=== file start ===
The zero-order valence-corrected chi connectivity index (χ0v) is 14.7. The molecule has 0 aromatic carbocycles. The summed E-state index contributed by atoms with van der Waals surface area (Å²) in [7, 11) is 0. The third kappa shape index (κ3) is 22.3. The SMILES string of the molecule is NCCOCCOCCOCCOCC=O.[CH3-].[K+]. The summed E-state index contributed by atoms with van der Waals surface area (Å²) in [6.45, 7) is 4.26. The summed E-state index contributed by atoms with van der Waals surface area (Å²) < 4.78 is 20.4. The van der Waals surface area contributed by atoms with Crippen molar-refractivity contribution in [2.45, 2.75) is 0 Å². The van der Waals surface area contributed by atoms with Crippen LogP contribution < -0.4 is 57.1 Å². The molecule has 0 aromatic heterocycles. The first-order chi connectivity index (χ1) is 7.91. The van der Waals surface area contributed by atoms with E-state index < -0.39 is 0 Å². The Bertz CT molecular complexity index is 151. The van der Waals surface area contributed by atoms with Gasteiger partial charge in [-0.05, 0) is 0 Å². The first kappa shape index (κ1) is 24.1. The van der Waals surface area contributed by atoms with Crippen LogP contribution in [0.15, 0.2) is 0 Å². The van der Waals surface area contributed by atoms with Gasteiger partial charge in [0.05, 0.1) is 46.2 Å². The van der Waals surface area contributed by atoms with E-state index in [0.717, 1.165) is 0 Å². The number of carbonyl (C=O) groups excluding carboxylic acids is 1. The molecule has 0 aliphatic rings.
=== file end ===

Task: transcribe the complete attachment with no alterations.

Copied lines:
The zero-order valence-corrected chi connectivity index (χ0v) is 14.7. The molecule has 0 aromatic carbocycles. The summed E-state index contributed by atoms with van der Waals surface area (Å²) in [7, 11) is 0. The third kappa shape index (κ3) is 22.3. The SMILES string of the molecule is NCCOCCOCCOCCOCC=O.[CH3-].[K+]. The summed E-state index contributed by atoms with van der Waals surface area (Å²) in [6.45, 7) is 4.26. The summed E-state index contributed by atoms with van der Waals surface area (Å²) < 4.78 is 20.4. The van der Waals surface area contributed by atoms with Crippen molar-refractivity contribution in [2.45, 2.75) is 0 Å². The van der Waals surface area contributed by atoms with Crippen LogP contribution < -0.4 is 57.1 Å². The molecule has 0 aromatic heterocycles. The first-order chi connectivity index (χ1) is 7.91. The van der Waals surface area contributed by atoms with E-state index < -0.39 is 0 Å². The Bertz CT molecular complexity index is 151. The van der Waals surface area contributed by atoms with Gasteiger partial charge in [-0.05, 0) is 0 Å². The first kappa shape index (κ1) is 24.1. The van der Waals surface area contributed by atoms with Crippen LogP contribution in [0.15, 0.2) is 0 Å². The van der Waals surface area contributed by atoms with Gasteiger partial charge in [0.05, 0.1) is 46.2 Å². The van der Waals surface area contributed by atoms with E-state index in [0.717, 1.165) is 0 Å². The number of carbonyl (C=O) groups excluding carboxylic acids is 1. The molecule has 0 aliphatic rings.